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Posts Tagged ‘1920s’

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Oct 7th, 1929 — Jaon La Coste, prominent woman auto racer pictured above, was held by police in Chicago, Illinois for attempted robbery in a Chicago hotel, with chloroform and a toy pistol. When first arrested she refused to reveal her identity. — Image by © Bettmann/CORBIS

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“America is a country that doesn’t know where it is going but is determined to set a speed record getting there.”

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–Laurence J. Peter

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Circa 1940, Daytona Beach, FL — Postcard showing the famous speed record autos (from top) the Jim White Triplex, Major Henry Segrave’s Mystery S (Sunbeam, also called “The Slug”) & Golden Arrow, and Donald Malcolm Campbell’s Bluebird IV & Bluebird V.  — Image by © Lake County Museum/CORBIS

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Circa 1927, Daytona Beach, FL — “THE MYSTERY S.” WORLD RECORD CAR. (207 MILES PER HOUR), DAYTONA BEACH, FLA. — Image by © Lake County Museum/CORBIS

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Circa 1927, Daytona Beach, FL — MAJOR SEGRAVE DRIVING WORLD RECORD CAR MAKES 207 MI. PER HOUR, DAYTONA BEACH, FLA. MAR. 29, 1927 — Image by © Lake County Museum/CORBIS

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Circa 1929, Daytona Beach, FL — THE “GOLDEN ARROW,” WORLD’S FASTEST CAR (231 MI. PER HOUR), DAYTONA BEACH, FLA. — Image by © Lake County Museum/CORBIS

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Circa 1935, Daytona Beach, FL — D-139. BLUEBIRD DRIVEN TO A WORLD’S SPEED RECORD BY SIR MALCOLM CAMPBELL, DAYTONA BEACH, FLA. DAYTONA BEACH, FLA. The great beach constitutes the most unique drive in the world. From above Ormond Beach to the Inlet it is a “tide packed pavement”, 500 feet wide and over 33 miles in length. It is unbelievably smooth and directly at sea level. Thousands visit Daytona Beach just for the breathtaking thrill of a spin down the length of this greatest of all speedways. The International Speed Trials are a great feature of the Winter seasons. — Image by © Lake County Museum/CORBIS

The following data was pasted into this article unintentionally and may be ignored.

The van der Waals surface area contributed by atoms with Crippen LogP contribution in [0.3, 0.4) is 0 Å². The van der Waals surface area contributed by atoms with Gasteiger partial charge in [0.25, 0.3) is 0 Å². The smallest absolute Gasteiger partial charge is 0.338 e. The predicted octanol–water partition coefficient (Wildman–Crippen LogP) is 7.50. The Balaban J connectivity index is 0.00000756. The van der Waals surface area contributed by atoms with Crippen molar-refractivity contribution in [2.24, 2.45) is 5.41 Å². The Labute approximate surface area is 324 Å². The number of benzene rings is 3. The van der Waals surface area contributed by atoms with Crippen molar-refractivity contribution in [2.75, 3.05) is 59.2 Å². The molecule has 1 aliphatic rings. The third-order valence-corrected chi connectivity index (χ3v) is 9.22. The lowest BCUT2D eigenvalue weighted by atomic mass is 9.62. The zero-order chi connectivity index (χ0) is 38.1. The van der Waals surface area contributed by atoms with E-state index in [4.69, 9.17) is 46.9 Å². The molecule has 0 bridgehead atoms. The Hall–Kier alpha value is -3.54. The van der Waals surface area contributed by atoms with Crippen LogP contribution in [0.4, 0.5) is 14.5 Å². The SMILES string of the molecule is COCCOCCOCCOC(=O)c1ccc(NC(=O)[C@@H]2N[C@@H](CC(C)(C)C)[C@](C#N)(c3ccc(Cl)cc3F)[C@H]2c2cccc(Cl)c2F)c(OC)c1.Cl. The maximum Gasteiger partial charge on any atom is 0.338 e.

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“Sex appeal rises from him like a cloud of steam.”

 

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Adolphe Menjou

Donning a fur top hat & over the knee boots

 

Adolphe Menjou

 

Adolphe Menjou

 

Adolphe Menjou

 

adolphe menjou Lina Basquette

 

menjou

 

Adolphe Menjou

 


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“Bring the coon-skin home and hang it on the wall” –LBJ

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November 24th, 1925 — Red Grange (wearing raccoon coat seated with reserves on the Chicago Bears during their game against Green Bay) at the Cubs Park Chicago after his signing up with the Bears a day after the closing of his collegiate gridiron career.   Grange’s new Team mate’s as shown in the photo are Left to right: Ralph Scott, Vern Mullen and Oscar Knop. For his appearance in six games, the sorrel top Ball carrier is rumored to make $60,0000. He will don the Bear uniform for the first time in game on Thanksgiving Day in Chicago.  An over flowing crowd is booked. — Image by © Bettmann/CORBIS

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Circa 1933 — Man In Hat And Raccoon Fur Coat Standing Foot On Bumper Of Chevrolet Roadster Stalled In Snow Storm. — Image by © H. Armstrong Roberts/ClassicStock/Corbis

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December, 1925, Philadelphia, PA– Here’s a pose of Harold “Red” Grange, the Nation’s football idol, as he appeared on his arrival in Philadelphia with the Chicago Bears, the professional football team which he joined after playing his last collegiate game. Grange was, for the first time, pictured in street attire and seems a little like the phantom of the gridiron in his heavy raccoon skin coat. — Image by © Bettmann/CORBIS

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Raccoon coonskin coat

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duke-dog

The Prince of Wales’ full name was Edward Albert Christian George Andrew Patrick David Windsor but he went by David until he was crowned Edward VIII in 1936.

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“If there were no God,” said Voltaire some little time before he embraced Catholicism, “it would be necessary to invent Him.” Today the apparel industry echoes with religious fervor, “If there were no Prince of Wales, it would be necessary to invent him.” The National Association of Clothiers and Furnishers, during their meeting in Atlantic City in February of 1932, unanimously agreed that, of all the men in the world, England’s gallant Edward Albert alone deserved the title “Beau Brummel.” The one other male, it was naively recorded, who approached the Prince even remotely in the matter of influence was insouciant Mayor James Walker. And their report neglected to state whether the power exerted by this blithe individual should be praised as beneficial or condemned as corrupting and evil because of its jazzy sausage-causing lines and Broadway eccentricities.

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From “Apparel Arts”, 1933 via Dandyism

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